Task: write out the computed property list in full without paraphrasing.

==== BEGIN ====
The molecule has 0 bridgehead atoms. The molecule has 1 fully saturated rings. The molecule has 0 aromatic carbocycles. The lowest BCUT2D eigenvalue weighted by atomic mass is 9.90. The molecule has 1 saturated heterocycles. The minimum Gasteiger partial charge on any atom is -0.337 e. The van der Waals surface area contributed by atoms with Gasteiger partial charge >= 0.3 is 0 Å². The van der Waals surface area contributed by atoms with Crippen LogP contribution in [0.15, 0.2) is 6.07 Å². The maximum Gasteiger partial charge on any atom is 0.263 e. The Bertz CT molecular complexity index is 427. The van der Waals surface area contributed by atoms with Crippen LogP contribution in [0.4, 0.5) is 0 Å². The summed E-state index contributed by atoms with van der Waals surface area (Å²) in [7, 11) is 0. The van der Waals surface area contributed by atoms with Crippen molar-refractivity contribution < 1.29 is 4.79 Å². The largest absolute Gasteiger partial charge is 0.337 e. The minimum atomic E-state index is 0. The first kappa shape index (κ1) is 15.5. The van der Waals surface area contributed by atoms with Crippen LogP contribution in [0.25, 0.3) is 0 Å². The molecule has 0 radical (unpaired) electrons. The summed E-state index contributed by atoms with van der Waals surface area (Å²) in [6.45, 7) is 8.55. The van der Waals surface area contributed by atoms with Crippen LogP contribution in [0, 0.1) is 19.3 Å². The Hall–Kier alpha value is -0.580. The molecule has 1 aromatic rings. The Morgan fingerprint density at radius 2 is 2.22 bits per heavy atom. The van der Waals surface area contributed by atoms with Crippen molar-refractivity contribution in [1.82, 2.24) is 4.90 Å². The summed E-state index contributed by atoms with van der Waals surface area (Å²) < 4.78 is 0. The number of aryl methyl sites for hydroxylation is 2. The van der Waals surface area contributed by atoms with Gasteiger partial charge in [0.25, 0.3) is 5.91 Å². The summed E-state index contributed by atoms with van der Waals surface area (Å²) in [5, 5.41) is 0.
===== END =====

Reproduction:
The molecule has 0 bridgehead atoms. The molecule has 1 fully saturated rings. The molecule has 0 aromatic carbocycles. The lowest BCUT2D eigenvalue weighted by atomic mass is 9.90. The molecule has 1 saturated heterocycles. The minimum Gasteiger partial charge on any atom is -0.337 e. The van der Waals surface area contributed by atoms with Gasteiger partial charge >= 0.3 is 0 Å². The van der Waals surface area contributed by atoms with Crippen LogP contribution in [0.15, 0.2) is 6.07 Å². The maximum Gasteiger partial charge on any atom is 0.263 e. The Bertz CT molecular complexity index is 427. The van der Waals surface area contributed by atoms with Crippen LogP contribution in [0.4, 0.5) is 0 Å². The summed E-state index contributed by atoms with van der Waals surface area (Å²) in [7, 11) is 0. The van der Waals surface area contributed by atoms with Crippen molar-refractivity contribution < 1.29 is 4.79 Å². The largest absolute Gasteiger partial charge is 0.337 e. The minimum atomic E-state index is 0. The first kappa shape index (κ1) is 15.5. The van der Waals surface area contributed by atoms with Crippen LogP contribution in [0.25, 0.3) is 0 Å². The molecule has 0 radical (unpaired) electrons. The summed E-state index contributed by atoms with van der Waals surface area (Å²) in [6.45, 7) is 8.55. The van der Waals surface area contributed by atoms with Crippen LogP contribution in [0, 0.1) is 19.3 Å². The Hall–Kier alpha value is -0.580. The molecule has 1 aromatic rings. The Morgan fingerprint density at radius 2 is 2.22 bits per heavy atom. The van der Waals surface area contributed by atoms with Crippen molar-refractivity contribution in [1.82, 2.24) is 4.90 Å². The summed E-state index contributed by atoms with van der Waals surface area (Å²) < 4.78 is 0. The number of aryl methyl sites for hydroxylation is 2. The van der Waals surface area contributed by atoms with Gasteiger partial charge in [0.25, 0.3) is 5.91 Å². The summed E-state index contributed by atoms with van der Waals surface area (Å²) in [5, 5.41) is 0.